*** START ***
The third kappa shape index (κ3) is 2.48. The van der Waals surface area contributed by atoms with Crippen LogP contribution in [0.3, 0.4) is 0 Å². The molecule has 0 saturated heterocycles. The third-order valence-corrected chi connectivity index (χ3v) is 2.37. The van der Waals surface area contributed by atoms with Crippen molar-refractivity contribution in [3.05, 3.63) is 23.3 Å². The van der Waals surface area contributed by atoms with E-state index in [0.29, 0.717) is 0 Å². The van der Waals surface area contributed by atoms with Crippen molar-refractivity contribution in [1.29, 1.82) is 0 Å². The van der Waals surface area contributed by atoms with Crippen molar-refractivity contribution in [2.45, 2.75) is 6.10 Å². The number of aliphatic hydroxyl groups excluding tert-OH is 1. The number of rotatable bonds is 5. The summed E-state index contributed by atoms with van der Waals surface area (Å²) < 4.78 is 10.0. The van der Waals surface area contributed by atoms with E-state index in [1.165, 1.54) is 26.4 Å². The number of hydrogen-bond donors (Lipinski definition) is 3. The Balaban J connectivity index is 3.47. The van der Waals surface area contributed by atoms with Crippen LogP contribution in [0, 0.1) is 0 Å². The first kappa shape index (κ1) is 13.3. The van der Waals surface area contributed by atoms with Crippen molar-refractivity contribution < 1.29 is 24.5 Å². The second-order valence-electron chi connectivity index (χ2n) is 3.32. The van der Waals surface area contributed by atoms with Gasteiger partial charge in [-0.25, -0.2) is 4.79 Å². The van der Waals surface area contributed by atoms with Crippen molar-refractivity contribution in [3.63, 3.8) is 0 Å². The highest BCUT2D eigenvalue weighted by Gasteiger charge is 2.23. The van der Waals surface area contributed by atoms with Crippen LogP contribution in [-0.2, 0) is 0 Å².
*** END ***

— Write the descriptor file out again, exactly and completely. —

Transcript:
The third kappa shape index (κ3) is 2.48. The van der Waals surface area contributed by atoms with Crippen LogP contribution in [0.3, 0.4) is 0 Å². The molecule has 0 saturated heterocycles. The third-order valence-corrected chi connectivity index (χ3v) is 2.37. The van der Waals surface area contributed by atoms with Crippen molar-refractivity contribution in [3.05, 3.63) is 23.3 Å². The van der Waals surface area contributed by atoms with E-state index in [0.29, 0.717) is 0 Å². The van der Waals surface area contributed by atoms with Crippen molar-refractivity contribution in [1.29, 1.82) is 0 Å². The van der Waals surface area contributed by atoms with Crippen molar-refractivity contribution in [2.45, 2.75) is 6.10 Å². The number of aliphatic hydroxyl groups excluding tert-OH is 1. The number of rotatable bonds is 5. The summed E-state index contributed by atoms with van der Waals surface area (Å²) < 4.78 is 10.0. The van der Waals surface area contributed by atoms with E-state index in [1.165, 1.54) is 26.4 Å². The number of hydrogen-bond donors (Lipinski definition) is 3. The Balaban J connectivity index is 3.47. The van der Waals surface area contributed by atoms with Crippen LogP contribution in [0, 0.1) is 0 Å². The first kappa shape index (κ1) is 13.3. The van der Waals surface area contributed by atoms with Crippen molar-refractivity contribution < 1.29 is 24.5 Å². The second-order valence-electron chi connectivity index (χ2n) is 3.32. The van der Waals surface area contributed by atoms with Gasteiger partial charge in [-0.25, -0.2) is 4.79 Å². The van der Waals surface area contributed by atoms with Crippen molar-refractivity contribution in [3.63, 3.8) is 0 Å². The highest BCUT2D eigenvalue weighted by Gasteiger charge is 2.23. The van der Waals surface area contributed by atoms with Crippen LogP contribution in [-0.2, 0) is 0 Å².